The most distant magnified quasar known promises to shed light on the universe's early years.
A cosmic lens has magnified light from a distant quasar, making it shine with brightness of 600 trillion Suns, astronomers report in a study published in the January 9th Astrophysical Journal Letters. That makes it “the brightest object in cosmic dawn,” says study author Xiaohui Fan (University of Arizona), and it’s giving astronomers an unprecedented look at the formation of supermassive black holes and their galaxies in the early universe.
A quasar is a supermassive black hole that devours gas in its vicinity and releases huge amounts of energy in the process. Quasars are thus one of the few sources visible from billions of light-years away, all the way back to when the universe was forming its first stars, an era known as the Epoch of Reionization. Hundreds of quasars are known at these large distances, but to be seen from so far away, they must be unusually bright, and therefore unusually massive.
How do quasars become so massive so early on? Some theorists argued they might not actually be that massive — a large fraction of them could be gravitationally lensed, aligned right behind an intervening galaxy that acts as a cosmic telescope to boost the quasar’s brightness. Yet no lensed quasars had been found in the early universe, and no one was quite sure why. (Previously, the most distant lensed quasars known existed 1.2 billion years after the Big Bang, well after reionization had ended.)
That’s why, even as Fan and colleagues analyzed survey data searching for luminous quasars, they were surprised when the quasar designated UHS J043947.08+163415.7 caught their eye. “We saw it was very bright — the brightest discovered in the universe,” says coauthor Fabio Pacucci (Yale University). It was so bright, in fact, that its luminosity initially implied a 10 billion solar mass black hole, which would have been a truly surprising result.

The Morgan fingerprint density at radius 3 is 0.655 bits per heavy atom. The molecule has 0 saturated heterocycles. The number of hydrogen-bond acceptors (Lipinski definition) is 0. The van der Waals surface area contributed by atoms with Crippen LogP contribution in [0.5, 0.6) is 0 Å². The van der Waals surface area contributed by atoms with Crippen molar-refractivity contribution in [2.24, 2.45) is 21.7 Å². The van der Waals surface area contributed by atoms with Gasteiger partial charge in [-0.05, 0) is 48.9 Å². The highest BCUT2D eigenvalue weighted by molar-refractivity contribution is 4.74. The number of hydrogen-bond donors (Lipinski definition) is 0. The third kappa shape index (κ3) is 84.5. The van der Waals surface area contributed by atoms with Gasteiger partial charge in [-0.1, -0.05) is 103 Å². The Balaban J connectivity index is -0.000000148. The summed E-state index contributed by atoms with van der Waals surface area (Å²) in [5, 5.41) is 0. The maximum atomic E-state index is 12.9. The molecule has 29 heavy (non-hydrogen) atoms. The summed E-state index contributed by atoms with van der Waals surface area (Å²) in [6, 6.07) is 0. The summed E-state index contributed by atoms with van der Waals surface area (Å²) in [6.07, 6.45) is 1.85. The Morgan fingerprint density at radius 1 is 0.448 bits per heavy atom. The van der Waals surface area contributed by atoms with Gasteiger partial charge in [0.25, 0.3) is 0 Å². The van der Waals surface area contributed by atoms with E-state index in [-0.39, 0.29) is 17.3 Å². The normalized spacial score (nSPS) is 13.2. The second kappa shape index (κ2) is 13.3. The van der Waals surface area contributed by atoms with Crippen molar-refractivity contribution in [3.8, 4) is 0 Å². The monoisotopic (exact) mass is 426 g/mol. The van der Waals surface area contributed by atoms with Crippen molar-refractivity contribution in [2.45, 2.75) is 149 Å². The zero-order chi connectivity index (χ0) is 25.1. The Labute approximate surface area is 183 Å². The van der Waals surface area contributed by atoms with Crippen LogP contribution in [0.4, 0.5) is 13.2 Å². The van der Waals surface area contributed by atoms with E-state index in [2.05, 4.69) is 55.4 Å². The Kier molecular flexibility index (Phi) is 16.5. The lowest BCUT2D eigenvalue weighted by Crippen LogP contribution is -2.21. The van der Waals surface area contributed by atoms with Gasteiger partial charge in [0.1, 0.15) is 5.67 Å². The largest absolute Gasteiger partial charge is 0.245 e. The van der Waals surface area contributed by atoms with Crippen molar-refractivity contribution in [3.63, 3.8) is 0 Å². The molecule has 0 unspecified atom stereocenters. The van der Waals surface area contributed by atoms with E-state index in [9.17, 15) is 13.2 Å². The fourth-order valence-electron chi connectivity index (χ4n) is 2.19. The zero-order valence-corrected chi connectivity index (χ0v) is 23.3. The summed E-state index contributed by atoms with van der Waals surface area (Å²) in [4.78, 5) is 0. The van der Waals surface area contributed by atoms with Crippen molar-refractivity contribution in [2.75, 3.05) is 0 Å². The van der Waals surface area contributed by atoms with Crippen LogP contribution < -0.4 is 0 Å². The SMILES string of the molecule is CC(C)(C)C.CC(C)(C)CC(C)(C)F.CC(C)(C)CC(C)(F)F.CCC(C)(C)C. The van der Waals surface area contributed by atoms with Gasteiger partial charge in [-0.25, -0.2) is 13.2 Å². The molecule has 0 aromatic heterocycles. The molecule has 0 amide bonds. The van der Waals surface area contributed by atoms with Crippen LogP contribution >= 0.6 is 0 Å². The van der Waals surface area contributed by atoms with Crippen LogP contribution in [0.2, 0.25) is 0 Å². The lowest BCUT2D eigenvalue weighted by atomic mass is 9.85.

The scientists followed up on the odd object using a number of large-aperture telescopes, including the MMT 6.5-meter telescope in Arizona and the 10-meter Keck telescope in Hawai‘i.. The source’s spectrum held another surprise. Because the quasar is so far away, its wavelengths should have stretched as they traveled through the expanding universe, redshifting their light. However, the spectrum showed a faint blue signature as well. The blue light contaminating the light could have come from a foreground object, Fan says, but groundbased images couldn’t discern what it was.
So the team took to the skies, looking at the quasars again with the Hubble Space Telescope. The sharp Hubble photos resolved the light into multiple sources: a faint blur from a foreground galaxy and multiple sources that are all from the same quasar, whose light split as it passed around the nearer galaxy. The foreground galaxy sits about halfway between us and the quasar, and magnifies the quasar’s light by a factor of 50. Light from the quasar itself has traveled 12.9 billion years to reach Earth.
Finding a gravitationally lensed quasar only 850 million years after the Big Bang is a major discovery, says Pacucci. To be sure, scientists had been looking for such quasars for almost two decades.
Yet, as Fan emphasized in a presentation at the American Astronomical Society meeting last week in Seattle, “It was a serendipitous discovery — we didn’t set out to find this object.”
“This quasar is magnified by 50 times, but there must be quasars magnified by less,” adds Avi Loeb (Harvard-Smithsonian Center for Astrophysics), who wrote a follow-up paper with Pacucci on the study’s implications. “There should be many more [distant gravitationally lensed quasars] that were missed.” Now scientists know better what to look for to find these rare alignments.
In addition to finding new lenses on the cosmic dawn, Fan’s team plans detailed followup on the newly discovered quasar. Millimeter-wavelength observations from the Atacama Large Millimeter/submillimeter Array (ALMA) in Chile, for example, will allow astronomers to see details in the quasar’s host galaxy and around the central black hole that are just 150 light-years across — an amazing feat for something so far away!
X. Fan et al. "The Discovery of a Gravitationally Lensed Quasar at z = 6.51." Astrophysical Journal Letters, 2019 January 9. (Full preprint)